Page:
Google+ Badge

Friday, November 30, 2012

Active or Passive

I was reading an article in my ever present Tightwad Gazette last night about active and passive tightwaddery, and I realized I had never really thought about frugality from this perspective.

What is boils down to is this: the things we actually do to save money, conserve resources and frugally increase quality of life for our families are active tightwaddery. The things we don't do that save money, preserve resources or protect the quality of life for our families are passive tightwaddery.

Let me give you a couple of examples. My son loves those frozen bean and cheese burritos. I don't get it but they are one of his favorite go to foods when he gets hungry and needs something now. But the cheapest I have ever been able to find them are $.89 ea for the small ones or $1.00 for the larger ones. He will eat two at a time, sometimes several times a day! So I have developed a homemade substitute (I have included the recipe below) that he swears are waaayyyy better then the frozen kind and alot less expensive. I can buy burritos for $.89 ea or make them for $.49 ea. I make them. This is ACTIVE tightwaddery, something I am actually doing.

Other times when he gets out of classes and we are heading home he is also starving and will say something like "there is Carl's Jr, lets grab a burger, I'll buy". I will look at him and say "By the time you add fries and a drink, for the two of us it's $15.00. I can get you a lift ticket to Hoodoo for $15.00, is it worth it?". My son is an avid snowboarder and his favorite place to ride is Hoodoo resort. I have found a place online where I can get lift tickets on certain days for $15.99, instead of the normal $44.99.  My son will think about it for maybe 1/2 of a second, shake his head and we whiz by the Carl's Jr to home. I probably have something ready to make quickly for dinner already waiting. This is PASSIVE tightwaddery, something we are not doing (not stopping to eat out).

There are probably a lot more passive things we do that save a small amount on any given day then active things that save a large amount. But it's really more about the attitude and mindset for me. Each little thing I do, each decision I make is bringing me closer, or further away to the goals I have set. I am training myself to make the right choices, both active and passive automatically. The bonus in the last scenario is my son is also learning about choices and how they will effect his own quality of life.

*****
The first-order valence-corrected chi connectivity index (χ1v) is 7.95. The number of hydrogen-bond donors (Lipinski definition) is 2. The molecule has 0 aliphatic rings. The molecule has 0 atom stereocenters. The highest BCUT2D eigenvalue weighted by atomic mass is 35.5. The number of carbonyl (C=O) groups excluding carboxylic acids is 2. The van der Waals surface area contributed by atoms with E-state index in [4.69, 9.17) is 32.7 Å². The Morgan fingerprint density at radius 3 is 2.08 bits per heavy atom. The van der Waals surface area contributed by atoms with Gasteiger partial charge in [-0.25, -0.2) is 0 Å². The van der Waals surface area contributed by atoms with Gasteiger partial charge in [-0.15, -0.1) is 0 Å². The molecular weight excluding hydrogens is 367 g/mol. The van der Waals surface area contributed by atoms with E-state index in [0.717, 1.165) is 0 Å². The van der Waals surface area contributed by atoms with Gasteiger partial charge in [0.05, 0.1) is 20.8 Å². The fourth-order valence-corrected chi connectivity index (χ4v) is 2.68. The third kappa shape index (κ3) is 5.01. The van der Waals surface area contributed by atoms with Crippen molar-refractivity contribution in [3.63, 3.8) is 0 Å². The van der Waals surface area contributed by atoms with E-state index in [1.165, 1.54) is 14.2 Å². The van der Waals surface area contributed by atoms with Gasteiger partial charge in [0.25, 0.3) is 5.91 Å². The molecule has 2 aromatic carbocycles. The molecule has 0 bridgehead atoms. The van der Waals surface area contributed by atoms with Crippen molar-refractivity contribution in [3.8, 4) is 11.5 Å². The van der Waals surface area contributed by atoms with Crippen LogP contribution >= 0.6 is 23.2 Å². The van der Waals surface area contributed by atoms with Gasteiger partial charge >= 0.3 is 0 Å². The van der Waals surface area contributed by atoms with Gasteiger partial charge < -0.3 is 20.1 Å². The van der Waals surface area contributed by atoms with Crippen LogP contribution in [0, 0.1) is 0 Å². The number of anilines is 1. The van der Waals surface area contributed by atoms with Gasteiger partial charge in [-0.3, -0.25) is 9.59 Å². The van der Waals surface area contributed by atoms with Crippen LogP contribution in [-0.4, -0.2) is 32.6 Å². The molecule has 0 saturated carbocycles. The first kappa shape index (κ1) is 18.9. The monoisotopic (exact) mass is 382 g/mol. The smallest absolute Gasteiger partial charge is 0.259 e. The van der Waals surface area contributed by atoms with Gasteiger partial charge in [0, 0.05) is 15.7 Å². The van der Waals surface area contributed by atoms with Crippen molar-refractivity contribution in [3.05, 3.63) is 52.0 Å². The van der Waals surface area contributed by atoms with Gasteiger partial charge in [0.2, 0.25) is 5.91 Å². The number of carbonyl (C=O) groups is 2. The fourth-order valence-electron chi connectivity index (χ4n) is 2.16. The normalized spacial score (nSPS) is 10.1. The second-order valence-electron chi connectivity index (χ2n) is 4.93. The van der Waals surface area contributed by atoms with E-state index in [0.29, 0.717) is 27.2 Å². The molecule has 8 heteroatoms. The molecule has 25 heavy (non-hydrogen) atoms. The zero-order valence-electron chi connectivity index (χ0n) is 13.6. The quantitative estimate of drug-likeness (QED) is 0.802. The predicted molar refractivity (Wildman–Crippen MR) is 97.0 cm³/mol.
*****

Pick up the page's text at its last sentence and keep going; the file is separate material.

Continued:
One Frugal Thing: I made homemade burritos of course!

                Homemade Frozen Bean/Cheese Burrito Recipe (quick food for teenagers)

I take a can of refried beans (bought on sale for $.89, the cost of one small burrito), put it in a pan with a splash of salsa, a couple of drips of hot sauce and some garlic/onion seasoning powder, stir and heat. Then I take a package of tortillas (package of 8 cost $1.00 at the Dollar Tree) and put them on a plate with a damp paper towel or napkin over them and heat in the microwave for 30 seconds. I take out my block of cheese (I have recently been able to find it regularly on special for $5.99 for 2lb) and use the fine shredder side of my grater to grate some up. I place an oblong shape blob of beans in the center of a tortilla, then place some shredded cheese along the top of the blob of beans (I make sure it is evenly distributed so there is cheese in every bite). Fold both of the sides of the tortilla in (this will be the sides (left and right) of the ends of the bean/cheese blob), fold the bottom edge of the tortilla up over the blob and folded-in tortilla sides and tuck down around top edge of beans. What you have now have should look like a fat tortilla envelope. I take the spoon I am using for beans and swipe a smear on the top of the burrito where I am going to fold the "flap" over the top to use as "glue". Fold the top flap of the tortilla over the bean smear and press closed. I can just fit 2 burritos in a regular sized zipper baggie (a box of 30 at Dollar Tree for (you guessed it!) a $1.00, and I wash these and reuse if they are not yucky and I haven't used them for meat). This recipe will make 7 burritos. I usually put one package of 2 in the fridge and 2 packages in the freezer. The last one he always eats as soon as I am done making them.

Here is the dollar breakdown:               
$0.89 (beans)
  1.00 (tortillas)                                Store bought 7 small burritos @ $.89 ea $  6.23
  1.50 (cheese, approx)                     Minus amount to home make                      3.39
--------                                                                                                               --------
$3.39                                                                                            Savings           $2.84  

This is alot of savings as far as I am concerned, plus I know there is no "junk" in these burritos. He just throws them on a plate and heats in micro.

No comments:

Post a Comment